Last week’s closure of a marijuana dispensary in Langford illustrates a big difference between our communities and the City of Victoria, where such shops outnumber Starbucks outlets.
Victoria, in which one can find a so-called medical marijuana dispensary in virtually any neighbourhood, has chosen to turn a blind eye to the proliferation of these retail outlets. They believe that the day will eventually come when pot becomes legalized and regulated. Victoria council also controls its own municipal police force and can make that choice.
West Shore municipalities, on the other hand, have so far held the view that until legislation is enacted to change the Criminal Code of Canada and legalize this controlled substance, setting up shop to sell cannabis products will be a non-starter.
We don’t doubt that one day, maybe not even during this federal government’s term, that the operation of these businesses will be treated like selling alcohol – tightly regulated and taxed (although booze is a provincial jurisdiction).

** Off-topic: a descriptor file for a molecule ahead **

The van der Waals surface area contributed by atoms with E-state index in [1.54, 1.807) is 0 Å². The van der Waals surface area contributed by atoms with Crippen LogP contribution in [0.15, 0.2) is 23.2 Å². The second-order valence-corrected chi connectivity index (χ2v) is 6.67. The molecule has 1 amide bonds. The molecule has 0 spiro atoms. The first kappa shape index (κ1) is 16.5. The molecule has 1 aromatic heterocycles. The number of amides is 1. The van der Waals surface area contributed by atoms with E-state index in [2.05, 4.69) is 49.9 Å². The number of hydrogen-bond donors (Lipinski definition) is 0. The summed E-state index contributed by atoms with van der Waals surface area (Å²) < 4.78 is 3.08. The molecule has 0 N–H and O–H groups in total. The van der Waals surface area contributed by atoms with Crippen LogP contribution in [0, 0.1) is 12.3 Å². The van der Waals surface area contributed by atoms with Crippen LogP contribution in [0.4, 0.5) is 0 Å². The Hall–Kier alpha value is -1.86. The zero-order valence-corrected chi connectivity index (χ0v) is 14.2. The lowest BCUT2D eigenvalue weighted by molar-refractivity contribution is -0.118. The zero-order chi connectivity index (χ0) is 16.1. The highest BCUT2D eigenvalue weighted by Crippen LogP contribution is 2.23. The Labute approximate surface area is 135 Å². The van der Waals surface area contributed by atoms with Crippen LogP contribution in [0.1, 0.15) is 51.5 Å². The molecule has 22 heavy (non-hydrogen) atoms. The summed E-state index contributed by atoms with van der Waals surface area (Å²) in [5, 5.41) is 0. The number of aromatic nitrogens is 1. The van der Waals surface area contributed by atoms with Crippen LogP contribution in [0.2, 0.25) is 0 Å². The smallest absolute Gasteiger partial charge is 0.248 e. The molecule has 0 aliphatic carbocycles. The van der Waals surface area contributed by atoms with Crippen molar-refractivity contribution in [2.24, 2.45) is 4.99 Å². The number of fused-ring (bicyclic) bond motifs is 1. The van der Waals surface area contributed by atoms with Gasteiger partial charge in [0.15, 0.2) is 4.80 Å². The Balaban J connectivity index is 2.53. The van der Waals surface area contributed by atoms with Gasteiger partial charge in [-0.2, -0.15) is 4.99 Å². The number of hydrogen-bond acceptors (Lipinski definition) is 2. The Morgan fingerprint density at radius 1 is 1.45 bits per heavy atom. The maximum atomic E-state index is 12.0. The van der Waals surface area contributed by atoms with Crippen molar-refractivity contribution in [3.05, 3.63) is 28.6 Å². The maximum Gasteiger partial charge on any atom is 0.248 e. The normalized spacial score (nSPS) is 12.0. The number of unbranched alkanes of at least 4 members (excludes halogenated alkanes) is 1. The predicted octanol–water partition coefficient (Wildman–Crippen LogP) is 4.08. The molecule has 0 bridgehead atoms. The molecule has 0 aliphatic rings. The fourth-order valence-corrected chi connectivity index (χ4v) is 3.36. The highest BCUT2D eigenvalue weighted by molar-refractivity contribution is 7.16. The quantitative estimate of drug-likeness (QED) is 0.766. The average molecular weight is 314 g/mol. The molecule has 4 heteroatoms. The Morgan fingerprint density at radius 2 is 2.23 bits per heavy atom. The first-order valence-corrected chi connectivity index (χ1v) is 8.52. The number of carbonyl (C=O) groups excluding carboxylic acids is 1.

But for now, it doesn’t make sense to put the police in the difficult position of having to enforce most laws but ignore others.
Langford Mayor Stew Young made it clear that his municipality has no interest in allowing freestanding dispensaries. He further stated that if the federal government allowed pharmacies, or other Health Canada approved distributors, to sell marijuana products for health-care purposes, they would be legal in Langford.
The fact that a company managed to put a sign up and prepare to begin operations speaks to the cloudiness of the federal government’s policy on this matter. Not only are municipalities anxious to receive some level of direction on future policy, potential operators of what may one day be regulated and appropriately taxed dispensaries deserve to be offered the same consideration.
We don’t see the complex marijuana distribution issue being settled anytime soon, but we would all appreciate the federal government putting together some kind of interim plan for this file.